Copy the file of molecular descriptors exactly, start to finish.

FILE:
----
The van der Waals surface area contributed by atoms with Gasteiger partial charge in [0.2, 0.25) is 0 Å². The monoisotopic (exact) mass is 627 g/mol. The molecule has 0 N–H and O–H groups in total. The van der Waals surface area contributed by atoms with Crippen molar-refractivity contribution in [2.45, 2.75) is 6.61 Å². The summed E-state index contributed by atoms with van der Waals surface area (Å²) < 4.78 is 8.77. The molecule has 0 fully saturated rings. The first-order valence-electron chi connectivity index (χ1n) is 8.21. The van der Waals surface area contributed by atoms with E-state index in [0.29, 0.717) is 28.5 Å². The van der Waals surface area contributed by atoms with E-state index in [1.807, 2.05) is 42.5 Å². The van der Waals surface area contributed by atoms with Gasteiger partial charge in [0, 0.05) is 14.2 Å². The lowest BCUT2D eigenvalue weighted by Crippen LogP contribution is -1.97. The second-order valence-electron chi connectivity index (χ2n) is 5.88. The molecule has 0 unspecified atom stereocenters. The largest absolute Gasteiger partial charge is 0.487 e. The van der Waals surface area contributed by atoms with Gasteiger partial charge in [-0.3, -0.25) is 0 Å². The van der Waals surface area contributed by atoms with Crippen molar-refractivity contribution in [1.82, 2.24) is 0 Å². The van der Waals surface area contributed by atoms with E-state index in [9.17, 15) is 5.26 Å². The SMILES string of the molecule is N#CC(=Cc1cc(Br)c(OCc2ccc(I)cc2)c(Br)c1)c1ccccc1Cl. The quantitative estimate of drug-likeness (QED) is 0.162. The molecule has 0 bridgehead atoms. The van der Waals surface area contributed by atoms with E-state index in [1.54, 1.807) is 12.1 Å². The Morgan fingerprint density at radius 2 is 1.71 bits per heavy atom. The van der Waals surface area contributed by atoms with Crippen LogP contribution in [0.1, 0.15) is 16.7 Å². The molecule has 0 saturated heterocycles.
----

The van der Waals surface area contributed by atoms with Gasteiger partial charge in [0.2, 0.25) is 0 Å². The monoisotopic (exact) mass is 627 g/mol. The molecule has 0 N–H and O–H groups in total. The van der Waals surface area contributed by atoms with Crippen molar-refractivity contribution in [2.45, 2.75) is 6.61 Å². The summed E-state index contributed by atoms with van der Waals surface area (Å²) < 4.78 is 8.77. The molecule has 0 fully saturated rings. The first-order valence-electron chi connectivity index (χ1n) is 8.21. The van der Waals surface area contributed by atoms with E-state index in [0.29, 0.717) is 28.5 Å². The van der Waals surface area contributed by atoms with E-state index in [1.807, 2.05) is 42.5 Å². The van der Waals surface area contributed by atoms with Gasteiger partial charge in [0, 0.05) is 14.2 Å². The lowest BCUT2D eigenvalue weighted by Crippen LogP contribution is -1.97. The second-order valence-electron chi connectivity index (χ2n) is 5.88. The molecule has 0 unspecified atom stereocenters. The largest absolute Gasteiger partial charge is 0.487 e. The van der Waals surface area contributed by atoms with Gasteiger partial charge in [-0.3, -0.25) is 0 Å². The van der Waals surface area contributed by atoms with Crippen molar-refractivity contribution in [1.82, 2.24) is 0 Å². The van der Waals surface area contributed by atoms with E-state index in [9.17, 15) is 5.26 Å². The SMILES string of the molecule is N#CC(=Cc1cc(Br)c(OCc2ccc(I)cc2)c(Br)c1)c1ccccc1Cl. The quantitative estimate of drug-likeness (QED) is 0.162. The molecule has 0 bridgehead atoms. The van der Waals surface area contributed by atoms with E-state index in [1.54, 1.807) is 12.1 Å². The Morgan fingerprint density at radius 2 is 1.71 bits per heavy atom. The van der Waals surface area contributed by atoms with Crippen LogP contribution in [0.1, 0.15) is 16.7 Å². The molecule has 0 saturated heterocycles.